By Gavin Taylor
Lesson structure can be seen as a core aspect of teaching; the method in which lessons are planned can influence the whole learning process. Most teachers plan the structure of their lessons using a few well established techniques. One is a three level approach commonly known as a traffic light sequence, as shown below.
This traffic light system can be used for assessing pupil progress and for differentiation of tasks, as well as clearly showing the lesson structure. This system however has various limitations. For example, this system implies that unless a pupil “moves” from one colour to another, progress has not been made, even though the pupil’s understanding may have been deepened. The criteria for progress also have to be correct; a pupil could, for example, achieve the red objective in the figure above without completing the amber, as these may not be progressive objectives.
Variations of this include but are not limited to: Bronze, Silver, and Gold gradings; any sort of official assessment (i.e. Grade E, D, C etc..); All, Most, Some gradings.
Other versions exist, of which two are of particular interest. One is the use of a learning arrow (figure immediately below), which uses differentiated colours to extend the basic three level system into 5 or 7 criteria of progress. The second version could be described as the trouser method ( lower figure below), which is task differentiated based upon criteria.
The learning arrow
The trouser method
A previous article on this site demonstrated how graph theory can map connections and links between concepts, for educational planning. Two formats are trees, where branches never re-join, and nets, where branches can re-join (see below).
This mapping functionality is a powerful tool, as it has been shown to have a wide variety of semantic uses. Learning has been described using the semantic metaphor of a journey; the learning arrow incorporates this idea, and to some extent so does the trouser method. This however can be better represented using graph theory, as each node in graph theory could represent a task or objective with relevant links shown between each node, like different routes on a map.
A tree representation of teaching objectives
Each coloured node is a task or objective, and the diagram above shows progress from one task or objective to another
A net representation has various advantages over other methods. These advantages include teachers being able to demonstrate differentiation in their planning, and pupils being able to track progress either throughout a topic or throughout a lesson.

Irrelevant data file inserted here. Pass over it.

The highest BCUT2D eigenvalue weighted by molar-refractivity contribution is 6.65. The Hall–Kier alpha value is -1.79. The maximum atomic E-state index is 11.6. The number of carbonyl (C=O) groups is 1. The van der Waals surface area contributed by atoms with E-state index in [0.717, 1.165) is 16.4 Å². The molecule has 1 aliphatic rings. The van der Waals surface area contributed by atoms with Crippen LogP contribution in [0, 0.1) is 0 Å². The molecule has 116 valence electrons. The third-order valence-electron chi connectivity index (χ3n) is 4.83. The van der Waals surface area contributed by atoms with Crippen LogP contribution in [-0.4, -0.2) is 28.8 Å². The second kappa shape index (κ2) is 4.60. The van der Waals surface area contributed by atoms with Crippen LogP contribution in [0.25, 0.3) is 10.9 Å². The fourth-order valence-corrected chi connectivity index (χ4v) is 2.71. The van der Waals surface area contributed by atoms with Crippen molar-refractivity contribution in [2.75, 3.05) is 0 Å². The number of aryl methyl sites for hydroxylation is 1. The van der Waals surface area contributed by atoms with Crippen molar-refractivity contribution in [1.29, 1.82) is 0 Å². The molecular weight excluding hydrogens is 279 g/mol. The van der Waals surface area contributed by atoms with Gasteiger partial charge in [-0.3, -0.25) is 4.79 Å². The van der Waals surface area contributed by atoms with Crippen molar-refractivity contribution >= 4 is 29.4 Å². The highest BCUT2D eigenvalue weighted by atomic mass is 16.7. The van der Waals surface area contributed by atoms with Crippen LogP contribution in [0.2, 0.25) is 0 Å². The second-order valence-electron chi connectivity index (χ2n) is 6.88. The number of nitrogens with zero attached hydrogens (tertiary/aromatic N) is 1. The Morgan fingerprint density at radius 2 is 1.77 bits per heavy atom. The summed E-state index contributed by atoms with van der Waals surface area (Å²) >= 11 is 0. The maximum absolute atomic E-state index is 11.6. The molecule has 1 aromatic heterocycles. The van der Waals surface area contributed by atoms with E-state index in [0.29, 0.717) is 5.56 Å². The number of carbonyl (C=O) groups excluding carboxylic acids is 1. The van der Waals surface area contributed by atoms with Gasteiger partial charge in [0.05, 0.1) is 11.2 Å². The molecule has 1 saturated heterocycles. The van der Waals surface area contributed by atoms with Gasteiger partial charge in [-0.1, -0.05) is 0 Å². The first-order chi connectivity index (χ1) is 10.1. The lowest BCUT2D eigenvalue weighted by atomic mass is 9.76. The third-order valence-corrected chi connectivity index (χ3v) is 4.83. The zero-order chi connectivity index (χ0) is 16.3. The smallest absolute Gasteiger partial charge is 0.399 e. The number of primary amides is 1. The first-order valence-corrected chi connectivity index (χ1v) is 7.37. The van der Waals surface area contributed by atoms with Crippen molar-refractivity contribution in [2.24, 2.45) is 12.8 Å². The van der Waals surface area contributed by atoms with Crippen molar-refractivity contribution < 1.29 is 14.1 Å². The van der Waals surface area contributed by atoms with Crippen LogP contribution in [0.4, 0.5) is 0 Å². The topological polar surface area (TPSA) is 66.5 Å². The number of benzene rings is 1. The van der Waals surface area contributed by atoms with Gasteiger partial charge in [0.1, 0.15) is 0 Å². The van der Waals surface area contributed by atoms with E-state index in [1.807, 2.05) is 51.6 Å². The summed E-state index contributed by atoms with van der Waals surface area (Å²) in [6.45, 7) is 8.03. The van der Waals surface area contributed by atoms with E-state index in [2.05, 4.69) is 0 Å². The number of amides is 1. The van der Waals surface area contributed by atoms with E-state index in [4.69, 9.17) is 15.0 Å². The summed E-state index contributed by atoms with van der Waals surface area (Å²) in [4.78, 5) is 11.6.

The net representation allows differentiated planning, because various different links between tasks or objectives can be created, to allow the teaching practitioner to tailor the lesson map to the class. As a wider implication, this also allows teachers to plan the path of learning for a subject, and how each topic fits into the scheme of learning, where links can be seen by teachers and pupils (shown below).
A net representation of teaching objectives
The figure below shows how this may look for a simple Maths example of understanding how to add and subtract whole numbers, decimals and fractions. The purple boxes show core concepts that act as “gates” to the next area. However, a pupil can decide what route to take to cover all the items shown, rather than having to take a single prescribed route, giving the pupil more control. Also, the student can see precisely how the different topics are connected to each other.
Lesson planning using graph theory
Within the lesson, tasks could be differentiated based upon selected criteria and then a pupil could navigate a route that started and finished at a set destination but gave them freedom to define their own learning journey, with input and feedback from the teacher. This would give pupils more control over their learning, within a focused area of the topic. Also, the pupil and teacher would be jointly accountable for progress, which would allow for a more in-depth discussion of areas of weakness.
Assessment control points could be implemented within the tasks, to allow for self-assessment and teacher assessment, and this again develops a tailored lesson for every pupil, without too much more work for the teacher.
A task-based progress map
The example shows how differentiated criteria or objectives determine a “task” and “extension task”. From these a path can be made from the top to the bottom, allowing progress to be made in some aspect, and allowing for independent learning, particularly if this diagram is printed and given to a pupil at the start of the lesson.
This could be developed further to include teaching slots or even a timescale to show how long each task should take. This approach can be developed and adapted, since graph theory has a strong underlying body of theory, as well as being easy to learn at the level needed for this application. The example below shows how teaching slots and time frames could be implemented into the system.
A progress map with time boundaries
The use of a timescale as an extension of this net representation allows for progress to be measured against time, as well as measuring understanding. This has two implications. Firstly, pupils have no excuse for spending 40 minutes on a task just to waste time, where no or little progress is being made, and secondly, this allows target setting of how much work needs to be done within the lesson, where pupils can decide this pace with some freedom, but within controlled boundaries.
You’re welcome to use and adapt the diagrams above; I hope you find them useful.
All figures used are copyleft Gavin Taylor, unless otherwise stated either in text or on the image itself.
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Information on assessing pupil progress:
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